Venerable John Paul II said, be not afraid. This is why he started the New Evangelization movement at the start of the third millennium. Modernity and people want to be different and counter-cultural, but they miss the point of life when they dress alternatively, or act scandalous, or listen to hip music. To truly be counter-cultural, one takes up the cross to follow Christ. The Catholic Church was established by Christ, who gave us the sacraments, to sustain us with grace and faith; the hierarchy, to ensure apostolic succession; and the laws, to survive faulty human judgment.

The Catholic Church survives and flourishes today, even after 2,000 years human fallibleness. The Catholic Church is more than bad priests. The Catholic Church is more that wayward lay people. The Catholic Church is just one part of the communion of saints, which is filled not only with the faithful believers, but the saints and the angels, those in heaven and those in purgatory, and a living, viable Trinitarian God. My issue with the Church isn't the Church itself - it is the people within and outside the Church, wasting their earthly opportunity to find true happiness and joy.

I remember reading a book in my Intro to Western Religion class, where so many of the theologians' final question was this: they wanted to know what happened to Paul on his way to Damascus and what he saw. I don't think it matters specifically to them- I think we're all walking to Damascus. If God hasn't done it already, he just might knock you on your back if he has to get your attention. Or maybe, if you're struggling with something, then hold on to God and wrestle him like Jacob, until you extract your blessing.

We all have a role to play in this life; may we find the moral courage to answer the call! The Catholic Church is here to support us through this life, to help us reach the next life, if we only let her.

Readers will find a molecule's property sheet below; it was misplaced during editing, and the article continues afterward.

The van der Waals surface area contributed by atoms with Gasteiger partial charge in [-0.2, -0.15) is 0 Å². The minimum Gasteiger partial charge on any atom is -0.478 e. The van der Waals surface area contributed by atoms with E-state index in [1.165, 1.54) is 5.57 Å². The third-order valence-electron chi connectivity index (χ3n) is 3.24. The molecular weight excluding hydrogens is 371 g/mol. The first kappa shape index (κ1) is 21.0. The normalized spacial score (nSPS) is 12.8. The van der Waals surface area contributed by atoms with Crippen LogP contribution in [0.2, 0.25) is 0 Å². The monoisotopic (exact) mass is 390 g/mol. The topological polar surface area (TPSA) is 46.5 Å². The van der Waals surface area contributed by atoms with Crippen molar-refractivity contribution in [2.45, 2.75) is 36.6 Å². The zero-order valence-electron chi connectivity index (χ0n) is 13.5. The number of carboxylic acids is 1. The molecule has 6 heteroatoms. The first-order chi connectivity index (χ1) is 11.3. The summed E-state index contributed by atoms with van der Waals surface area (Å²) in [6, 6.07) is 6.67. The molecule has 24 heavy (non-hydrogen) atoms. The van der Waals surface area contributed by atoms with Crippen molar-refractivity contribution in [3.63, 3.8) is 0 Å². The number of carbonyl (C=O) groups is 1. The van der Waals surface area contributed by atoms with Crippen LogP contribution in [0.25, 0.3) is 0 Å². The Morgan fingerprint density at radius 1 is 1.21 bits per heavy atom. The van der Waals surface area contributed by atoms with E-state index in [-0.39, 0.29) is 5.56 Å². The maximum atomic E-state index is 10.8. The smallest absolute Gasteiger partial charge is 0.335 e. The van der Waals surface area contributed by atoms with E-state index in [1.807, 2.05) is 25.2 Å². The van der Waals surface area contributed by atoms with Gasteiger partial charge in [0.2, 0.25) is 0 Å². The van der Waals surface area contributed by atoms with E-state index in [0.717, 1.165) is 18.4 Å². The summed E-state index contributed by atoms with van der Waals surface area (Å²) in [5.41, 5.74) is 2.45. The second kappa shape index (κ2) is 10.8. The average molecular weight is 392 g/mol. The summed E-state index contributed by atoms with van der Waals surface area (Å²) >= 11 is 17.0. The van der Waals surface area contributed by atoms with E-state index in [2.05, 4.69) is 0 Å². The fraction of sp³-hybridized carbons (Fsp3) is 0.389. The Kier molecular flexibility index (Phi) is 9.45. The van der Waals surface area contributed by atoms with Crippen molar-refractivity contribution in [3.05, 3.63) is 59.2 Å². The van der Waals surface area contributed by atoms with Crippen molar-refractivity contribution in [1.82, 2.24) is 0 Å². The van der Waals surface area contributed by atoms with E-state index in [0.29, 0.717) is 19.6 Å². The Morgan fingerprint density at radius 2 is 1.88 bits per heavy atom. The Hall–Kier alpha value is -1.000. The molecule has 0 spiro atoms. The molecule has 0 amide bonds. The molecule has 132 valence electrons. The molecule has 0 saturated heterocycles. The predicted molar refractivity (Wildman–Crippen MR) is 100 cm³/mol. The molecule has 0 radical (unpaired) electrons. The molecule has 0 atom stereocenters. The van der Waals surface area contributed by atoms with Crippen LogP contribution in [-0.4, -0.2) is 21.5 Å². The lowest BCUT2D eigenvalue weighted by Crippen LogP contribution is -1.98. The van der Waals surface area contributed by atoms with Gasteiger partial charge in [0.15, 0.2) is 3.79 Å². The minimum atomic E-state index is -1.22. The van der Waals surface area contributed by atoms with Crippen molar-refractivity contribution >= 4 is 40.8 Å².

And as a final hurray for the Catholic Church, here is a Eucharistic processional through the streets of NYC. I get chills every time I watch this:

"Speak up for what you believe. Love the Church. Defend her teaching. Trust in God. Believe in the Gospel. And don’t be afraid. Fear is beneath your dignity as sons and daughters of the God of life. Changing the course of American culture seems like a huge task. But St. Paul felt exactly the same way. Redeeming and converting a civilization has been done once. It can be done again. But we need to understand that God is calling us to do it. He chose us. He calls us. He’s waiting, and now we need to answer him." 
-Archbishop Charles J. Chaput


  1. I don't think that these people whom you have issue with see it the same way. I doubt any of them would say they are "wasting their earthly opportunity to find true happiness and joy" just because they don't live a perfectly lay life. Maybe they just see their faith a little differently than you. Not every member of the Catholic Church needs to be a perfect lay clone to have a great spiritual life. God welcomes all into a relationship with Him and doesn't hold any in a higher light just because their lifestyle choices. If God doesn't judge the members of the Church or love any member more than others, who are we to judge them? In my opinion it seems like your issue with the Church is just as big of a roadblock in building a perfect relationship with God as such things as contraception, drinking too much, or swearing. I think too often we are way too concerned with others and don't spend enough time trying to better OURSELVES. Because at the gates of Heaven isn't all about your life?

  2. There is no such thing as a perfect lay clone- there is only the earnest pursuit of God and God's will.

    He does welcome all into a relationship with him, but there are things he asks of us. Acknowledging that people are not doing right by God is not to judge them- you are right, no one should judge another person. But judging behaviors is different.